Everyone has heard of the Roundhouse – a Camden landmark, where many great musical acts have played over the years.
Inside, it has a distinctive shape, and gives everyone a good view of the performers and allows flexible fitout for different types of show, from circus performers, to rock bands, to theatre performances.
The Roundhouse was built in 1846 as a place for trains to be turned around, and the tracks can still be seen in the floor. The building was from a design by Robert Stephenson, son of George Stephenson (of “Stephenson’s ‘Rocket'” fame).
After only about 10 years the trains got too long, so it stopped being used as a turntable engine shed. In 1871 it started to be used by local wine & gin merchants W & A Gilbey as a warehouse (you can still buy Gilbey’s Gin – the distillery used to stand on the site of Gilbey’s Yard near Morrison’s supermarket).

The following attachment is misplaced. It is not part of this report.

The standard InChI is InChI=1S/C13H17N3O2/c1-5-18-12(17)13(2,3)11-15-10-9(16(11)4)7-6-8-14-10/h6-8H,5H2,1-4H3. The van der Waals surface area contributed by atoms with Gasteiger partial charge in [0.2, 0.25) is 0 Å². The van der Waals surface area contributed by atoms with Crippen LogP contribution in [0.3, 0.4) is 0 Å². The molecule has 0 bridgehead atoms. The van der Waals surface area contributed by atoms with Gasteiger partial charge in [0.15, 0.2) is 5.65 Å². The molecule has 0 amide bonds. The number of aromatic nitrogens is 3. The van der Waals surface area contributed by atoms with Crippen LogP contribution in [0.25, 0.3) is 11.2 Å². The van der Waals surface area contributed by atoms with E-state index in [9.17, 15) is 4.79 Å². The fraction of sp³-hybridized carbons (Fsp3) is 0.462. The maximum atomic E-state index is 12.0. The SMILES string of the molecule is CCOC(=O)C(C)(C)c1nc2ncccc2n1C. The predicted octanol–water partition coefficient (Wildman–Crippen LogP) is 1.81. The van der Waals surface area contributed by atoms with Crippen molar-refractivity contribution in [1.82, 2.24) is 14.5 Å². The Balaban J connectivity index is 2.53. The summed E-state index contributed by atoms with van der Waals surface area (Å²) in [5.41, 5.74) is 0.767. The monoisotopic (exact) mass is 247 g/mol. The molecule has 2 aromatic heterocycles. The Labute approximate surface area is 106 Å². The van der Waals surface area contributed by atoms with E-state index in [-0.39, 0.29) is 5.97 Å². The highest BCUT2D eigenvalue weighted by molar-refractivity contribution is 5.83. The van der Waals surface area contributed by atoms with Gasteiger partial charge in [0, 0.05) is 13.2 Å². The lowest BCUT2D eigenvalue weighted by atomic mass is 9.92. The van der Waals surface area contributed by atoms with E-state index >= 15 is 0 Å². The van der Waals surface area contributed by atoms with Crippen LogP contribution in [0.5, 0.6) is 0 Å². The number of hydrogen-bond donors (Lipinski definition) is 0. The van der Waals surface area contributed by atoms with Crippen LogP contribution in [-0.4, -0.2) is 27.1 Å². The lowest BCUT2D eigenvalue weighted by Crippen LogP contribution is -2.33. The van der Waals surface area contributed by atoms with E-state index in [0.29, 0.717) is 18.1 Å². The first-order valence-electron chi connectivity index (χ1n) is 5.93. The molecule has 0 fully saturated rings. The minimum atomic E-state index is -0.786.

[Walter Gilbey deserves a post all by himself. After serving in the Crimean War, he set up W & A Gibey with his brother Arthur. Walter eventually became a baronet, and was an expert in horses, with a particular interest in shire horses. A relative, and employee of W & A Gilbey, invented what would become SodaStream.]
In the middle of the 20th century the building fell into disrepair, despite being listed, but was re-opened in 1966 as an arts venue. Pink Floyd performed at the opening concert.
During the late 80s/early 90s the venue fell into disrepair again, before being refurbished and re-opening as an arts centre in 2006. Since then it has resumed its role as a space for community and cutting-edge performance, as well as big-name bands.